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15 Jan 2018
On January 12 and 13 during the celebration of the High Level Forum Empowering indigenous women to eradicate hunger and malnutrition in Latin America and the Caribbean, FAO launched the advocacy campaign "Make them visible, empower them". This campaign seeks to increase the empowerment of indigenous women through the recognition of their contributions and challenges to the achievement of Zero Hunger and the whole Sustainable Development Agenda. "Indigenous women have fundamental roles in the spiritual, social and family arenas and are seed guardians - critical carriers of specialized knowledge," said FAO Director General José Graziano da Silva during the...
17 Oct 2017
On the occasion of the 44th Session of the Committee on World Food Security (CFS), FAO and its partners organized the side event “An intergenerational knowledge exchange: indigenous forest management and food security in the context of climate change - Indigenous youth and elders present mechanisms for sustainable forestry and climate change adaptation”.  The side event was organized in partnership with the Government of Norway and  the Government of Panama, the UN Permanent Forum on Indigenous Issues (UNPFII), the Fund for the Development of Indigenous Peoples of Latin America and the Caribbean (FILAC), the Global Indigenous Youth Caucus (GIYC),...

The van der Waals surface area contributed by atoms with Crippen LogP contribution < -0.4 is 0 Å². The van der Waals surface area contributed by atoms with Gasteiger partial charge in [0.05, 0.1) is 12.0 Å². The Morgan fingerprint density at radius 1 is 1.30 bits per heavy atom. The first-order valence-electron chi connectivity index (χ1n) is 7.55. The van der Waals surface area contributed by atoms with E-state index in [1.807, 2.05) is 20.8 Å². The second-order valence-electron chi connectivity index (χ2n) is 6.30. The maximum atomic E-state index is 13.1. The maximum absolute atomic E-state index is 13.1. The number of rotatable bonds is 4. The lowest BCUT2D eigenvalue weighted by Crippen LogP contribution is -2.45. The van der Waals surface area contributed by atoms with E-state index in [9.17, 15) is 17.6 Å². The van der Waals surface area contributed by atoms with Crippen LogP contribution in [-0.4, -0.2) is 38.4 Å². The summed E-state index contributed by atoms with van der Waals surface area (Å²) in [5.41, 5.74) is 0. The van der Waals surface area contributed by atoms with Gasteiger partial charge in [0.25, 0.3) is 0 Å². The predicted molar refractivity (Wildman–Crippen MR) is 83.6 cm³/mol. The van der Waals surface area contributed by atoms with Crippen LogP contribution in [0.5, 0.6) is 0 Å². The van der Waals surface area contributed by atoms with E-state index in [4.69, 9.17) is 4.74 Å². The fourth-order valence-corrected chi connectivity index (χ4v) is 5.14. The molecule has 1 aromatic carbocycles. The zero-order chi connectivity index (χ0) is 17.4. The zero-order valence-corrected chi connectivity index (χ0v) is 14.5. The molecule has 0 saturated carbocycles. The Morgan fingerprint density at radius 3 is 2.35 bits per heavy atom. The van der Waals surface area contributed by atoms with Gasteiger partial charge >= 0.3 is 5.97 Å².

05 Sep 2017
More than 30 artisanal fisherfolk, indigenous and Government authorities of Central American countries are participating in a training course to promote the governance of natural resources and sustainable small-scale fishing practices in indigenous peoples’ territories. According to the FAO, approximately 70% of the Central American Caribbean coast is located in territories inhabited by indigenous peoples. Therefore, these communities are key to ensuring the sustainability of small-scale fisheries, but they need to be supported by policies tailored to their needs and cultures.  This training course aims at reviewing the Voluntary Guidelines for Achieving the Sustainability of Small-Scale Fisheries in the Context of...
09 Aug 2017
Constituting only 5 percent of the world population, indigenous peoples nevertheless are vital stewards of the environment. Traditional indigenous territories encompass 22 percent of the world’s land surface, but 80 percent of the planet’s biodiversity.  A third of global forests, crucial for curbing gas emissions, are primarily managed by indigenous peoples, families, smallholders and local communities. Indigenous foods are also particularly nutritious, climate-resilient and well-adapted to their environment, making them a good source of nutrients in climate challenged areas.  Their ways of life and their livelihoods can teach us a lot about preserving natural resources, growing food in sustainable ways and living...